A gene test developed at Brighton University to detect doping could be rolled out at the Tokyo Olympic games next year,
International Olympic Committee (IOC) president Thomas Bach has announced a test developed by the university’s professor of sport and exercise science, Yannis Pitsiladis, could be added to their testing programme.
The test takes a different approach to detecting traces of illegal drugs.
Rather than testing urine and blood samples, the professor has researched ribonucleic acid, or RNA, which is essential for life alongside DNA and proteins.
The findings of the research showed that drugs can leave a tell-tale signature in RNA.
Professor Pitsiladis said the test can identify traces of banned substances ‘many weeks after’ they entered the body ‘with near perfect sensitivity’.
“Our research focuses on the fingerprint banned substances leave behind allowing a greater window of opportunity to catch the cheaters long after the drug has left the system – this is the beauty of this approach,” he said.
Speaking on the IOC president’s announcement, he said: “I have been dreaming of this moment for so long and mostly believing this would not happen in my lifetime. The timing of this development has the potential to be the giant leap for clean sport we have all been dreaming of.”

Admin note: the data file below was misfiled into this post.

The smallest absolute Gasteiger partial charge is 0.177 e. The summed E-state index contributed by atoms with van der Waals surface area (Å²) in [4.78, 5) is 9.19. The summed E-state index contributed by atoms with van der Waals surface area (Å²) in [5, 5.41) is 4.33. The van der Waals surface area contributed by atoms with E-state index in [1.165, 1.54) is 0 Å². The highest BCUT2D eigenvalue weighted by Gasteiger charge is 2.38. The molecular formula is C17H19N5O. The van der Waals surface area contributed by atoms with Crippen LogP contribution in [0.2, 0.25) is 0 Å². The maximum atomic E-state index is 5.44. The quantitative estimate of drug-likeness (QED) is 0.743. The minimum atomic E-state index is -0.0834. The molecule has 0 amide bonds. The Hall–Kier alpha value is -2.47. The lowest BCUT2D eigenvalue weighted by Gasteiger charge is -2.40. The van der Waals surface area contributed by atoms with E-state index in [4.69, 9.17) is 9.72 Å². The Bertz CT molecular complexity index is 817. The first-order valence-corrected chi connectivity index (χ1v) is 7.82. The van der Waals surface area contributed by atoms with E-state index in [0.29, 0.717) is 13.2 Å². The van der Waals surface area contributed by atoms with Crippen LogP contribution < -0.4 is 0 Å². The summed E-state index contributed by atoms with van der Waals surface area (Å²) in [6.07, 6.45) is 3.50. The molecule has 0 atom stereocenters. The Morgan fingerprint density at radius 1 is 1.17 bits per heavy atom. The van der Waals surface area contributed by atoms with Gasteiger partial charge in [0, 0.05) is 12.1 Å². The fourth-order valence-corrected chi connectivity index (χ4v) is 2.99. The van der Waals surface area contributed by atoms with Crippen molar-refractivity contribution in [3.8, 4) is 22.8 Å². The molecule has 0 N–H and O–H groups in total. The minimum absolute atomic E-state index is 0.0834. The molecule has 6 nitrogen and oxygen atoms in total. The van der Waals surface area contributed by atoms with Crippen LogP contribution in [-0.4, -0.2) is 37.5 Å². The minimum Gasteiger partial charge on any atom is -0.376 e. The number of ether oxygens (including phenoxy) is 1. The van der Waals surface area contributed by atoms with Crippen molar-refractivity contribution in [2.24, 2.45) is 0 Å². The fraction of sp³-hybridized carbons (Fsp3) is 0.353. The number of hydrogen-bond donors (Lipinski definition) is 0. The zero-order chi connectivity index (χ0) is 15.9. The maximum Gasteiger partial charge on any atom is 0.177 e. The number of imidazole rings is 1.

“Those who are doping or supporting cheating should take note and I suspect there will be plenty of disturbed sleep.”
More than £540,000 was awarded to fund the research by the IOC and World Anti-Doping Agency (WADA) after a visit to the university’s Anti-Doping Research laboratory, Eastbourne
As a member of the IOC’s Medical and Scientific Commission, Professor Pitsiladis has been working on the gene test since 2006.
The test has been hailed as the most significant advance in drug-testing since 2002.
The IOC president noted that, if the new test is not ready in time for the Tokyo Olympics, samples can be stored for testing at a later date.
“This will add to the fact that the pre-Games testing programme for the Olympic Games Tokyo 2020 will be the most extensive programme ever, aimed to maximise both detection and deterrence.” he said.
Find out more about the research here.